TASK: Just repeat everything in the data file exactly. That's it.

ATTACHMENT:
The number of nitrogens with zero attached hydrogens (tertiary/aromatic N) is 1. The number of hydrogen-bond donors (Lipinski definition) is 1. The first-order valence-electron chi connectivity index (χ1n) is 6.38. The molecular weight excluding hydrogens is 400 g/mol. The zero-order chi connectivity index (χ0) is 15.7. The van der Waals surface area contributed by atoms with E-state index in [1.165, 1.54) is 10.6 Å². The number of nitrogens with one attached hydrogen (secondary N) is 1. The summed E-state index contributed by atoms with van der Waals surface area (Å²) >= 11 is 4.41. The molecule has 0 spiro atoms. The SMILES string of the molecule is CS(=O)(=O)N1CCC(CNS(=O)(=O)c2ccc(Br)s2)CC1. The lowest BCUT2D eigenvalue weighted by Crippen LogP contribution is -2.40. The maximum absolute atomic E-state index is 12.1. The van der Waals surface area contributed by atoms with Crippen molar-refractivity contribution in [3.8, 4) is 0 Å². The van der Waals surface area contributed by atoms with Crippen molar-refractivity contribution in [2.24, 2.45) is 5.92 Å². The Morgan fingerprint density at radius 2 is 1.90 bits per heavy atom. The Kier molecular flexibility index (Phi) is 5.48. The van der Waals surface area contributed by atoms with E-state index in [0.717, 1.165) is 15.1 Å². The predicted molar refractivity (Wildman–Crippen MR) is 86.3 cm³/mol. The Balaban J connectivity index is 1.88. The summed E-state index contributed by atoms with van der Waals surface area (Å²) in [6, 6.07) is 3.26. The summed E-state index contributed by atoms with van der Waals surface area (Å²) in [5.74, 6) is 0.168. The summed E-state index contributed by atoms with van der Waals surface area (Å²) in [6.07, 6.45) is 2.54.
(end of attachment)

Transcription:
The number of nitrogens with zero attached hydrogens (tertiary/aromatic N) is 1. The number of hydrogen-bond donors (Lipinski definition) is 1. The first-order valence-electron chi connectivity index (χ1n) is 6.38. The molecular weight excluding hydrogens is 400 g/mol. The zero-order chi connectivity index (χ0) is 15.7. The van der Waals surface area contributed by atoms with E-state index in [1.165, 1.54) is 10.6 Å². The number of nitrogens with one attached hydrogen (secondary N) is 1. The summed E-state index contributed by atoms with van der Waals surface area (Å²) >= 11 is 4.41. The molecule has 0 spiro atoms. The SMILES string of the molecule is CS(=O)(=O)N1CCC(CNS(=O)(=O)c2ccc(Br)s2)CC1. The lowest BCUT2D eigenvalue weighted by Crippen LogP contribution is -2.40. The maximum absolute atomic E-state index is 12.1. The van der Waals surface area contributed by atoms with Crippen molar-refractivity contribution in [3.8, 4) is 0 Å². The van der Waals surface area contributed by atoms with Crippen molar-refractivity contribution in [2.24, 2.45) is 5.92 Å². The Morgan fingerprint density at radius 2 is 1.90 bits per heavy atom. The Kier molecular flexibility index (Phi) is 5.48. The van der Waals surface area contributed by atoms with E-state index in [0.717, 1.165) is 15.1 Å². The predicted molar refractivity (Wildman–Crippen MR) is 86.3 cm³/mol. The Balaban J connectivity index is 1.88. The summed E-state index contributed by atoms with van der Waals surface area (Å²) in [6, 6.07) is 3.26. The summed E-state index contributed by atoms with van der Waals surface area (Å²) in [5.74, 6) is 0.168. The summed E-state index contributed by atoms with van der Waals surface area (Å²) in [6.07, 6.45) is 2.54.